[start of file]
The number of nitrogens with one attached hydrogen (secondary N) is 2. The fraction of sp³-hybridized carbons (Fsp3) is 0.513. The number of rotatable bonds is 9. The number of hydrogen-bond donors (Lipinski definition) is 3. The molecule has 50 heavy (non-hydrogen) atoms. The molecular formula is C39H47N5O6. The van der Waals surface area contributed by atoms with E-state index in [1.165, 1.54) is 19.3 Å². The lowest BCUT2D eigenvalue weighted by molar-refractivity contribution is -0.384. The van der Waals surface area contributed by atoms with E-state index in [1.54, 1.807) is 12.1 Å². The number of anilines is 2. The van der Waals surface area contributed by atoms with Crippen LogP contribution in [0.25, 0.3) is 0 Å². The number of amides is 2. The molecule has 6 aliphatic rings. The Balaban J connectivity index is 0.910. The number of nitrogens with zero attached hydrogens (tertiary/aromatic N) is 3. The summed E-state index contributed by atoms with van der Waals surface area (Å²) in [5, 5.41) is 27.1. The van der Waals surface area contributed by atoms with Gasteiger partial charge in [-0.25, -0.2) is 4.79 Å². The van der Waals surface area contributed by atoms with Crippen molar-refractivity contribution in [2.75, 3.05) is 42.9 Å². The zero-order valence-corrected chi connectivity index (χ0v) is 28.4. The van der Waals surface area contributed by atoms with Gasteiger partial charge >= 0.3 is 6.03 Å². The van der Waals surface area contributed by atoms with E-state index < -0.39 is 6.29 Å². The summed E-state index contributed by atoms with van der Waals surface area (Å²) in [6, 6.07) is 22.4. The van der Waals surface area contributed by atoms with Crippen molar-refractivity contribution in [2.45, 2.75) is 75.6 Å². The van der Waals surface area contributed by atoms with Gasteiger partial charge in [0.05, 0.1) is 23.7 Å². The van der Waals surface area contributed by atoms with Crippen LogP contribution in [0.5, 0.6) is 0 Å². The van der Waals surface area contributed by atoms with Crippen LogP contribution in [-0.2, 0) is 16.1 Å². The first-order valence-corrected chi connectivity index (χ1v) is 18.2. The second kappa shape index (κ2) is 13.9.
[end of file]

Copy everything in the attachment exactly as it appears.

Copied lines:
The number of nitrogens with one attached hydrogen (secondary N) is 2. The fraction of sp³-hybridized carbons (Fsp3) is 0.513. The number of rotatable bonds is 9. The number of hydrogen-bond donors (Lipinski definition) is 3. The molecule has 50 heavy (non-hydrogen) atoms. The molecular formula is C39H47N5O6. The van der Waals surface area contributed by atoms with E-state index in [1.165, 1.54) is 19.3 Å². The lowest BCUT2D eigenvalue weighted by molar-refractivity contribution is -0.384. The van der Waals surface area contributed by atoms with E-state index in [1.54, 1.807) is 12.1 Å². The number of anilines is 2. The van der Waals surface area contributed by atoms with Crippen LogP contribution in [0.25, 0.3) is 0 Å². The number of amides is 2. The molecule has 6 aliphatic rings. The Balaban J connectivity index is 0.910. The number of nitrogens with zero attached hydrogens (tertiary/aromatic N) is 3. The summed E-state index contributed by atoms with van der Waals surface area (Å²) in [5, 5.41) is 27.1. The van der Waals surface area contributed by atoms with Gasteiger partial charge in [-0.25, -0.2) is 4.79 Å². The van der Waals surface area contributed by atoms with Crippen molar-refractivity contribution in [2.75, 3.05) is 42.9 Å². The zero-order valence-corrected chi connectivity index (χ0v) is 28.4. The van der Waals surface area contributed by atoms with Gasteiger partial charge >= 0.3 is 6.03 Å². The van der Waals surface area contributed by atoms with E-state index < -0.39 is 6.29 Å². The summed E-state index contributed by atoms with van der Waals surface area (Å²) in [6, 6.07) is 22.4. The van der Waals surface area contributed by atoms with Crippen molar-refractivity contribution in [2.45, 2.75) is 75.6 Å². The van der Waals surface area contributed by atoms with Gasteiger partial charge in [0.05, 0.1) is 23.7 Å². The van der Waals surface area contributed by atoms with Crippen LogP contribution in [0.5, 0.6) is 0 Å². The van der Waals surface area contributed by atoms with Crippen LogP contribution in [-0.2, 0) is 16.1 Å². The first-order valence-corrected chi connectivity index (χ1v) is 18.2. The second kappa shape index (κ2) is 13.9.